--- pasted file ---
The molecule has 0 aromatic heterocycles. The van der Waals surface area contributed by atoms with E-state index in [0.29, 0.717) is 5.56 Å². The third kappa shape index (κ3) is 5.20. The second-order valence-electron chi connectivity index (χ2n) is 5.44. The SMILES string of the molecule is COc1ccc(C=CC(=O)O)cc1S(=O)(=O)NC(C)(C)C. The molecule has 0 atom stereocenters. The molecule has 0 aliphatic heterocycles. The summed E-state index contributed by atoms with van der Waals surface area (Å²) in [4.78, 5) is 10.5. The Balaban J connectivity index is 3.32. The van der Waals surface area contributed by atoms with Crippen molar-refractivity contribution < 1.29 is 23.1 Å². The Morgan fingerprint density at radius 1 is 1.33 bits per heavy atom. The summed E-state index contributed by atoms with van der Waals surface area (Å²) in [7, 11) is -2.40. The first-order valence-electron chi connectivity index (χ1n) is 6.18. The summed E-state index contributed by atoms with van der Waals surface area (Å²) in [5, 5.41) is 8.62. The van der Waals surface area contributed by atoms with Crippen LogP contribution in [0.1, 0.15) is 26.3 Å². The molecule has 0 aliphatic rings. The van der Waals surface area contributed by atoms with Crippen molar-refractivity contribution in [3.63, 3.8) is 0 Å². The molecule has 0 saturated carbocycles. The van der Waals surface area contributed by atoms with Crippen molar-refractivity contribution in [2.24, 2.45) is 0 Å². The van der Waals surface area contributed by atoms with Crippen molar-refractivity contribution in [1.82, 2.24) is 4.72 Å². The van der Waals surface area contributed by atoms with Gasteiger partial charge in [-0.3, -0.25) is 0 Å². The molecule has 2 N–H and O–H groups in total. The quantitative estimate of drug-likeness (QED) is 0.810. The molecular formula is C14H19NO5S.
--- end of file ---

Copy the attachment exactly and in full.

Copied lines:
The molecule has 0 aromatic heterocycles. The van der Waals surface area contributed by atoms with E-state index in [0.29, 0.717) is 5.56 Å². The third kappa shape index (κ3) is 5.20. The second-order valence-electron chi connectivity index (χ2n) is 5.44. The SMILES string of the molecule is COc1ccc(C=CC(=O)O)cc1S(=O)(=O)NC(C)(C)C. The molecule has 0 atom stereocenters. The molecule has 0 aliphatic heterocycles. The summed E-state index contributed by atoms with van der Waals surface area (Å²) in [4.78, 5) is 10.5. The Balaban J connectivity index is 3.32. The van der Waals surface area contributed by atoms with Crippen molar-refractivity contribution < 1.29 is 23.1 Å². The Morgan fingerprint density at radius 1 is 1.33 bits per heavy atom. The summed E-state index contributed by atoms with van der Waals surface area (Å²) in [7, 11) is -2.40. The first-order valence-electron chi connectivity index (χ1n) is 6.18. The summed E-state index contributed by atoms with van der Waals surface area (Å²) in [5, 5.41) is 8.62. The van der Waals surface area contributed by atoms with Crippen LogP contribution in [0.1, 0.15) is 26.3 Å². The molecule has 0 aliphatic rings. The van der Waals surface area contributed by atoms with Crippen molar-refractivity contribution in [3.63, 3.8) is 0 Å². The molecule has 0 saturated carbocycles. The van der Waals surface area contributed by atoms with Crippen molar-refractivity contribution in [2.24, 2.45) is 0 Å². The van der Waals surface area contributed by atoms with Crippen molar-refractivity contribution in [1.82, 2.24) is 4.72 Å². The van der Waals surface area contributed by atoms with Gasteiger partial charge in [-0.3, -0.25) is 0 Å². The molecule has 2 N–H and O–H groups in total. The quantitative estimate of drug-likeness (QED) is 0.810. The molecular formula is C14H19NO5S.